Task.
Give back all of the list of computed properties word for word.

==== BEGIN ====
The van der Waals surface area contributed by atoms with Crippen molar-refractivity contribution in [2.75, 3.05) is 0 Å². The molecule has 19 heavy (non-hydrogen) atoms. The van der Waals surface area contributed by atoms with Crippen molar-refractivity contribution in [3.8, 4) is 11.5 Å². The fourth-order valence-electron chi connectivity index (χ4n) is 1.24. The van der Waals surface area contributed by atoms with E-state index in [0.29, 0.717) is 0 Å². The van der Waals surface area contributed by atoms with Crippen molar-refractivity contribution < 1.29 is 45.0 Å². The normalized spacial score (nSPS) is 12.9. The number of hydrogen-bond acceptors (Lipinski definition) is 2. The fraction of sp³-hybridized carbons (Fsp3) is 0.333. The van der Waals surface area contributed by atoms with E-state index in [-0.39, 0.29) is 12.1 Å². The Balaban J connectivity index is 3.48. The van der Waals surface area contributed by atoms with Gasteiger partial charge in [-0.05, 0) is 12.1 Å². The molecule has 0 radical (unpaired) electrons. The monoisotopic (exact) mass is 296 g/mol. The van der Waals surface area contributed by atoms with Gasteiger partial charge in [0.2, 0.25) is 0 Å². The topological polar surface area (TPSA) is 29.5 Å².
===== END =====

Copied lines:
The van der Waals surface area contributed by atoms with Crippen molar-refractivity contribution in [2.75, 3.05) is 0 Å². The molecule has 19 heavy (non-hydrogen) atoms. The van der Waals surface area contributed by atoms with Crippen molar-refractivity contribution in [3.8, 4) is 11.5 Å². The fourth-order valence-electron chi connectivity index (χ4n) is 1.24. The van der Waals surface area contributed by atoms with E-state index in [0.29, 0.717) is 0 Å². The van der Waals surface area contributed by atoms with Crippen molar-refractivity contribution < 1.29 is 45.0 Å². The normalized spacial score (nSPS) is 12.9. The number of hydrogen-bond acceptors (Lipinski definition) is 2. The fraction of sp³-hybridized carbons (Fsp3) is 0.333. The van der Waals surface area contributed by atoms with E-state index in [-0.39, 0.29) is 12.1 Å². The Balaban J connectivity index is 3.48. The van der Waals surface area contributed by atoms with Gasteiger partial charge in [-0.05, 0) is 12.1 Å². The molecule has 0 radical (unpaired) electrons. The monoisotopic (exact) mass is 296 g/mol. The van der Waals surface area contributed by atoms with Gasteiger partial charge in [0.2, 0.25) is 0 Å². The topological polar surface area (TPSA) is 29.5 Å².